Last year regulators adopted a series of decisions designed to improve the efficiency of demand response and increase the use of demand response programs. And as the CPUC moves forward toward the implementation of demand response direct participation, the California ISO (CAISO) simultaneously moved forward in adopting tariffs and business requirement specifications that enable demand response providers to integrate into the energy market.
The CPUC then adopted the policy to bifurcate demand response into load modifying resources, which reshape or reduce the net load curve and supply resources, which are integrated into the CAISO energy markets.
The utility applications would have to be balanced against “the technical and regulatory requirements for the integration of demand response into the CAISO energy market.”
Timing is important, regulators note. Utilities were directed by the CPUC last year to set up a Demand Response Auction Mechanism, with the first pilot auction occurring in 2015 for a 2016 delivery. “The commission must ensure that the processes and tools for demand response direct participation are in place to allow the auction mechanism to be used,” the draft decision notes.
The new DR programs
The draft decision finds 7,000 customers to be appropriate for the initial phases at SDG&E, with PG&E targeting 10,000 customers and SCE about 14,000. The mix will include a combination of residential customers as well as commercial and industrial.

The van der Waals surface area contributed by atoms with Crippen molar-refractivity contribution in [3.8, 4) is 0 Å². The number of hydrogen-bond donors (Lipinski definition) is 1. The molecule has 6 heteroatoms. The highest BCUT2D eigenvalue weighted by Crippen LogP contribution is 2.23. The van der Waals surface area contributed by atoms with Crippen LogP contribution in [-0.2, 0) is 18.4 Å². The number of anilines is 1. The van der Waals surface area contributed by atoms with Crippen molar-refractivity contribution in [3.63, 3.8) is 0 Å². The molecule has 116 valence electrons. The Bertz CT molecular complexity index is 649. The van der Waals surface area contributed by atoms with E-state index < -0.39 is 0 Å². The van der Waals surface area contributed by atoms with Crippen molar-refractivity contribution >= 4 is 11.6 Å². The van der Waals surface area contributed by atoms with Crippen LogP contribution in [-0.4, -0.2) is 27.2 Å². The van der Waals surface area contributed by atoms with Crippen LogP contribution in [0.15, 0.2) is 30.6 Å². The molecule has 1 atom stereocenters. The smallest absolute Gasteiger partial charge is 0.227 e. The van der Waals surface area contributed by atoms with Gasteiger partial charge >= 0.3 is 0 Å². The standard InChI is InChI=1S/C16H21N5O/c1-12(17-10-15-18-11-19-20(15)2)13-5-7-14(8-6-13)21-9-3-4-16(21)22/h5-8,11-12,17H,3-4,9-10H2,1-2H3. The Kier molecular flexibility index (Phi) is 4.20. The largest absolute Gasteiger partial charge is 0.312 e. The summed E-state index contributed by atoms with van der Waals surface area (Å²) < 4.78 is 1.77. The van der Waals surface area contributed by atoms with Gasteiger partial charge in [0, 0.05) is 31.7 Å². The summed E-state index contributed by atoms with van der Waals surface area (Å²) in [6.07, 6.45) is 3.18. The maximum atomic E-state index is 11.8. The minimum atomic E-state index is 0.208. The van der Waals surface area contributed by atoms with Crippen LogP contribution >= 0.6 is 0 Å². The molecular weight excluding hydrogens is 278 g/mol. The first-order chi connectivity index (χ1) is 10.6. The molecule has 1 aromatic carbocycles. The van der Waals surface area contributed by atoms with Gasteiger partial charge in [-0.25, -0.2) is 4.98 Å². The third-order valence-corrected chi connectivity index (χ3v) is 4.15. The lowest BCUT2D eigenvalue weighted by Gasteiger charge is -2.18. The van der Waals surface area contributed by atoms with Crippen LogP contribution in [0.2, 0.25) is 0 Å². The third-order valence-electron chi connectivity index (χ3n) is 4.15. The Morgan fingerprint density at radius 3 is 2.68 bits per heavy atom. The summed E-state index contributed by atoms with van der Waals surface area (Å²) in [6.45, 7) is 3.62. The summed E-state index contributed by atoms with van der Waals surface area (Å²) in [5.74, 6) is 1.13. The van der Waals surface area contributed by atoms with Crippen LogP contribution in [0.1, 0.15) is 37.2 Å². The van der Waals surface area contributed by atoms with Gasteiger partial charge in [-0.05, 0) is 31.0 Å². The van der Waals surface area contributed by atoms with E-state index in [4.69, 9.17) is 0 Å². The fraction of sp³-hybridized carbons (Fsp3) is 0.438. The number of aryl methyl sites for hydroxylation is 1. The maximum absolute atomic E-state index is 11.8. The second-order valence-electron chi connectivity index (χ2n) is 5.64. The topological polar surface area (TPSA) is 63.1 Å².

All three utilities requested to use manual processes for initial implementation, or at least until the number of customers using the process required automatic implementation, with that figure being around 750.
“A manual process by the utilities is reasonable until the CAISO Location API has been developed. However, the CAISO has provided timelines in this proceeding indicating that the Location API will be ready in early 2015,” the decision said. “Thus, we have little doubt that the CAISO Location API will delay the Initial Implementation Step.”
Each utility proposed fee schedules to facilitate the program, and regulators said there were no objections to any of the plans. PG&E asked the commission for a fee schedule pertaining to direct access services. Similarly, SDG&E also modeled its fees after the charges for energy service
providers. SoCal Edison proposed to establish a new tariff to establish the fees to third party demand response providers for customer information.
“We find it reasonable to model the fees for demand response direct participation after the fees for energy service providers,” the order said. “Nothing in this record indicates these fees are not